Slapstick – a play about Grimaldi, Old Theatre Royal, Bath

MOST theatre lovers and pantomime fans have heard the name Grimaldi and can possibly conjure up an image of the legendary clown, but know very little about the man or his life.

That all changes with Sue Curtis’s new play Slapstick, getting its world premier at this year’s Bath Comedy Festival. The play, written in collaboration with local actor and pantomime favourite Jon Monie during lockdown, is being staged in the Old Theatre Royal, now the local Masonic Hall, for seven performances between 14th and 20th April.

Jon Monie (of course) plays Joseph Grimaldi, born in London in 1778 into a family of entertainers with Italian roots. He became the superstar of the Regency stage, creating the tradition of the white-face clown whose interplay with the audience brought rapturous adulation and offered ethe perfect antidote to the mannered Shakespearean act-ors of the day.

But before he was famous, the child Grimaldi was all-but tortured by his drunken, lust-driven and cruel father Guiseppe, who was following in the footsteps of his own father, John Baptist Grimaldi, an Italian dentist and amateur performer who moved to England, and then back again when the going got tough and it was no longer possible to hide his antics from the authorities.

Joseph quickly realised the intoxicating power of an appreciative audience and for a few years basked in the applause, but the death of his beloved wife and baby threw him into a gloom from which he never fully recovered. Although he remarried, Marie remained the love of his life and he could not forgive himself for allowing her and their baby to die in the agony of childbirth. To escape his demons, he created the clown Joey, and the audience at Slapstick is introduced to this prototypical funny man in all his irreverence, crudity, physical prowess and instant wit. His mimicry of a hated classical actor of the day is a joy to behold.

Sue Curtis has researched not only the (recently well-documented) life of Grimaldi, but also of theatrical practices in his heyday. Not a fact in this fascinating comedy/drama/tragedy is invented, and she uses songs of the period and the clown’s own speeches.

The play is set on the (fictitious) night of his final performance, in London, when the expected members of the company have been waylaid by highwaymaen outside Sadler’s Wells (all true!), and Joseph is left with only his versatile but terrified stage manager and two drunken musicians to play all the characters who populated his life and career. Stories gory and extraordinary, sad, hilarious, bellicose, patriotic and ribald are enacted, with the help of quick-change costumes, tricks, the occasional puppet, and a bit of sleight of hand. The classic clown takes shape before our eyes.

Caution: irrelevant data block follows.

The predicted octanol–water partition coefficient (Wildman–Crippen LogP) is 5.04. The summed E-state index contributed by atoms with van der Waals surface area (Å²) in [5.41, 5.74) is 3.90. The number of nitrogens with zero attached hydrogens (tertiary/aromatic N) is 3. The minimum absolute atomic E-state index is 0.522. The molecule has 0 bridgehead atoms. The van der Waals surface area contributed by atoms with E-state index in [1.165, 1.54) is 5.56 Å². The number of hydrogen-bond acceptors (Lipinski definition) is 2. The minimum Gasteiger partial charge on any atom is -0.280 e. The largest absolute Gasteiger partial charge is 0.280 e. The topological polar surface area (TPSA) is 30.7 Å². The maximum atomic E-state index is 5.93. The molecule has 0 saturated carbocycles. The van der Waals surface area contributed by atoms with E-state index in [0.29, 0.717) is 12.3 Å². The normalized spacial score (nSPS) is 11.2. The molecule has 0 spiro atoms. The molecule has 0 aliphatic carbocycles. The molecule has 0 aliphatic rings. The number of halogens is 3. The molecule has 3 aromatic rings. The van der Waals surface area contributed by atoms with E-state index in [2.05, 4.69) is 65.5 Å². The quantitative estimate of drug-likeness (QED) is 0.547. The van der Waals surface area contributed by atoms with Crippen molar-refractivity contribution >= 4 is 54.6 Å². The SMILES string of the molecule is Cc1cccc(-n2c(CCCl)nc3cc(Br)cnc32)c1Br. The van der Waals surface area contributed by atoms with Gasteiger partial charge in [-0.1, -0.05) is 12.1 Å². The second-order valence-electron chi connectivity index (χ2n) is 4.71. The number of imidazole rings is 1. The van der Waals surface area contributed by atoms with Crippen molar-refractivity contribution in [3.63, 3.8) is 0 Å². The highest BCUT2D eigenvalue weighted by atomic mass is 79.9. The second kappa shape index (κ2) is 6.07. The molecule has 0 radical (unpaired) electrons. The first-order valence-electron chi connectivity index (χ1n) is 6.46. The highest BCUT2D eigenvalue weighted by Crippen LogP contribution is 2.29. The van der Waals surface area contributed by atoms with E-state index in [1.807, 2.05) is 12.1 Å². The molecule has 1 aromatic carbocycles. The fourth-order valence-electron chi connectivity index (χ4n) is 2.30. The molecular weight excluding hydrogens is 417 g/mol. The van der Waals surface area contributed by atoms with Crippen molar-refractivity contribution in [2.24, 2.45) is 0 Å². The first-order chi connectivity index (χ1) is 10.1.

The pain and misery are as tangible as the jokes are bawdy. History, in the form of Napoleon and Nelson and the Royal Family, pass by as Grimaldi’s career burgeons. Long before the days of Health and Safety regulations, both the star and everyone else on stage was at risk of serious injury when the lifting tackle failed, or the stage hands failed to operate it properly. By the time he was 50, Joseph Grimaldi was physically broken. But his legacy endures.

It is particularly interesting for the audience to see this illuminating show performed in the old Theatre Royal, which closed in 1805 when the theatrical action of Bath moved to the current site on Sawclose.

With Nik Holden as the stage manager (and several lovely damsels), Jools Scott, who is alo the composer of original music, and Harry Miller as the actor musicians, this is a play full of interest and action. There’s lots of talk about audience behaviour nowadays, but it is as nothing compared to the shenanigans of Grimaldi’s audiences.

Jon Monie’s many fans will be delighted to see this accomplished actor, comic, singer and dancer explore his talents on home turf, and demonstrate that he is so much more than the (wonderfully funny and humane) knockabout he performs every Christmas in pantomime.

Tickets are available for the performances, which not only bring Grimaldi and his court to vivid life, but offer a glimpse of what theatre was in Bath at the turn of the 18th century.



(Rehearsal photographs not taken at the Old Theatre Royal)

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